Man of the Match: Heberty Fernandes

A tricky choice as no one really stood out in particular, though Heberty applied himself more effectively this week after much criticism not so much for his ability but his dedication to the cause. Can’t really argue with a goal and an assist, though I know some may disagree. Special mention to Rattanai for pulling off some superb saves yet again.

 

Who’s Trat? Trat FC vs. Port FC Preview

 

Another game, another manager.

It might not seem like it, what with the long break and the familiar figure of Jadet having been back at the helm, but by kick-off on Saturday Port will be on their third manager in just 7 games. And once again, new coach Sarawut’s tenure is unlikely to be a long one, with rumours already circulating about talks with Alexandre Gama, Jose Borges, Scott Cooper and just about anyone willing to wear a t-shirt with Madame Pang’s latest slogan on it.

Yes, Port’s enigmatic owner seems to have come full circle, returning to the wild early months of her tenure where she hired and fired 5 bosses in a single season. Assuming Sarawut, who incidentally was the assistant of the first manager Pang fired this season, is only intended to be in place until Pang finds a bigger name, we will soon be at 4 and in touching distance of Pang’s record.

So why was Jadet once again moved upstairs? Well, clearly Port weren’t performing well, despite having what many are saying is the best squad in T1. The problem is certainly not the talent available, so it must be the manager, right?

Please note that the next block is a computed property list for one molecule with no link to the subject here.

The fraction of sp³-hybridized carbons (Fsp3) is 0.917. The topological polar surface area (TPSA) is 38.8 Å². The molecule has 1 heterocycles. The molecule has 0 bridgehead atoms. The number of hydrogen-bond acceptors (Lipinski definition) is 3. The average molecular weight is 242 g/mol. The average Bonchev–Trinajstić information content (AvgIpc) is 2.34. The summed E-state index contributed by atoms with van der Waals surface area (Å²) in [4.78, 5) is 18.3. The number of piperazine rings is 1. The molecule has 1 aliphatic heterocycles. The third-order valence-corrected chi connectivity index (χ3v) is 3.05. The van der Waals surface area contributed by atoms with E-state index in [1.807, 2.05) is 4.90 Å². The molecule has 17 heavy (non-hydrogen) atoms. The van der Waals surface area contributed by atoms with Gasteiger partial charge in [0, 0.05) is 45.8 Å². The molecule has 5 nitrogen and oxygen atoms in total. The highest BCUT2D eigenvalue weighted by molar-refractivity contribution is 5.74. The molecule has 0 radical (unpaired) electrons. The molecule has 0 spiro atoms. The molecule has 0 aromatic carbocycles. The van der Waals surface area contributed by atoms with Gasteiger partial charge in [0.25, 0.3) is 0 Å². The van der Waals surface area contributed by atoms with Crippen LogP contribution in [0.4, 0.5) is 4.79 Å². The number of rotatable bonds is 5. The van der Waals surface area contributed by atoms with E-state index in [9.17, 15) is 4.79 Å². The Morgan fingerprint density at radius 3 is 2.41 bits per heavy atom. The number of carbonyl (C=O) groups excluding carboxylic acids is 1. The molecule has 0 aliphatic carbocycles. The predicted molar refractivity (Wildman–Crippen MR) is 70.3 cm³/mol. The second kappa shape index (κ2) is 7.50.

No. Whilst I’ve never been Jadet’s number one fan, limited as he is in terms of tactical nous and match preparation, he isn’t making signings, and he isn’t even picking the team. So what do you expect him to do? Give any manager in the league this surly, selfish, want-away incarnation of Heberty, a broken Bonilla, an injury-ravaged defence and the inability to do anything with them other then what they’re told, and see how much better they’d do. Also, let’s not forget that Port lost 0-2 in Jadet’s first match in charge because of floodlight maintenance, and were beaten by one of the top contenders (in my opinion) for the title in the other. What a shit-show.

Anyway, that’s my rant for this preview out of the way. Fortunately for Sarawut, our opponents on Saturday are just who you’d want to face in your first game in charge.

 

Trat FC

 

Rooted to the bottom of the table on zero points, and with an even worse goal difference than most people’s pick for last place Rayong FC, Trat look pretty hopeless this year.